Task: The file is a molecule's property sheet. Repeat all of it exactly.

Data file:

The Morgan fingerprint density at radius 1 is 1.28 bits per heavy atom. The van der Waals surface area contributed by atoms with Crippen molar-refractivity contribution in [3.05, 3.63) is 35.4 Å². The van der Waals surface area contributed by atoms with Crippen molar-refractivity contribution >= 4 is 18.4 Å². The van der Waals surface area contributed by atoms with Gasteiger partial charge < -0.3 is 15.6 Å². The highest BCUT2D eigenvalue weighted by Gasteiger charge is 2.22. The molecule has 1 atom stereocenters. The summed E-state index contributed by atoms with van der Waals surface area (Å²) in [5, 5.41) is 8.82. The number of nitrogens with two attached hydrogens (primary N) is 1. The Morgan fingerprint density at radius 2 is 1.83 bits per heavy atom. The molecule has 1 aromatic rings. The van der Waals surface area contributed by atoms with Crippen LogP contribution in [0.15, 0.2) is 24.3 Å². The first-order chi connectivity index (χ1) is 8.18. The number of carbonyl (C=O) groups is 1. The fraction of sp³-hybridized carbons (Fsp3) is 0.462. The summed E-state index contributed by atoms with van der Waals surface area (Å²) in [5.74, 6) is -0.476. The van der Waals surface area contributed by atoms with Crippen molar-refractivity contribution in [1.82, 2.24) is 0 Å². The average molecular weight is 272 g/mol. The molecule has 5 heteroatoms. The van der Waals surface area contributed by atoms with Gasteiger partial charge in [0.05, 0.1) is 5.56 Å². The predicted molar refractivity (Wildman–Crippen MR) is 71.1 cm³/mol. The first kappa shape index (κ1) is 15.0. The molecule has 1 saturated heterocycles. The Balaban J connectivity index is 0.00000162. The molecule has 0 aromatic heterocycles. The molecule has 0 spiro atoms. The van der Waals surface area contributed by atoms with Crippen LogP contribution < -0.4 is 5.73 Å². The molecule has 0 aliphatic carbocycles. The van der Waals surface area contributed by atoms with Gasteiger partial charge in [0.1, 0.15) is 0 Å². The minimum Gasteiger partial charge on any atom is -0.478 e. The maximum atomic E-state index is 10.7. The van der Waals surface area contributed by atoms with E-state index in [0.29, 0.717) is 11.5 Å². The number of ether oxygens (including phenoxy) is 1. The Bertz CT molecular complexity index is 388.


The Morgan fingerprint density at radius 1 is 1.28 bits per heavy atom. The van der Waals surface area contributed by atoms with Crippen molar-refractivity contribution in [3.05, 3.63) is 35.4 Å². The van der Waals surface area contributed by atoms with Crippen molar-refractivity contribution >= 4 is 18.4 Å². The van der Waals surface area contributed by atoms with Gasteiger partial charge < -0.3 is 15.6 Å². The highest BCUT2D eigenvalue weighted by Gasteiger charge is 2.22. The molecule has 1 atom stereocenters. The summed E-state index contributed by atoms with van der Waals surface area (Å²) in [5, 5.41) is 8.82. The number of nitrogens with two attached hydrogens (primary N) is 1. The Morgan fingerprint density at radius 2 is 1.83 bits per heavy atom. The molecule has 1 aromatic rings. The van der Waals surface area contributed by atoms with Crippen LogP contribution in [0.15, 0.2) is 24.3 Å². The first-order chi connectivity index (χ1) is 8.18. The number of carbonyl (C=O) groups is 1. The fraction of sp³-hybridized carbons (Fsp3) is 0.462. The summed E-state index contributed by atoms with van der Waals surface area (Å²) in [5.74, 6) is -0.476. The van der Waals surface area contributed by atoms with Crippen molar-refractivity contribution in [1.82, 2.24) is 0 Å². The average molecular weight is 272 g/mol. The molecule has 5 heteroatoms. The van der Waals surface area contributed by atoms with Gasteiger partial charge in [0.05, 0.1) is 5.56 Å². The predicted molar refractivity (Wildman–Crippen MR) is 71.1 cm³/mol. The first kappa shape index (κ1) is 15.0. The molecule has 1 saturated heterocycles. The Balaban J connectivity index is 0.00000162. The molecule has 0 aromatic heterocycles. The molecule has 0 spiro atoms. The van der Waals surface area contributed by atoms with Crippen LogP contribution < -0.4 is 5.73 Å². The molecule has 0 aliphatic carbocycles. The van der Waals surface area contributed by atoms with Gasteiger partial charge in [0.1, 0.15) is 0 Å². The minimum Gasteiger partial charge on any atom is -0.478 e. The maximum atomic E-state index is 10.7. The van der Waals surface area contributed by atoms with E-state index in [0.29, 0.717) is 11.5 Å². The number of ether oxygens (including phenoxy) is 1. The Bertz CT molecular complexity index is 388.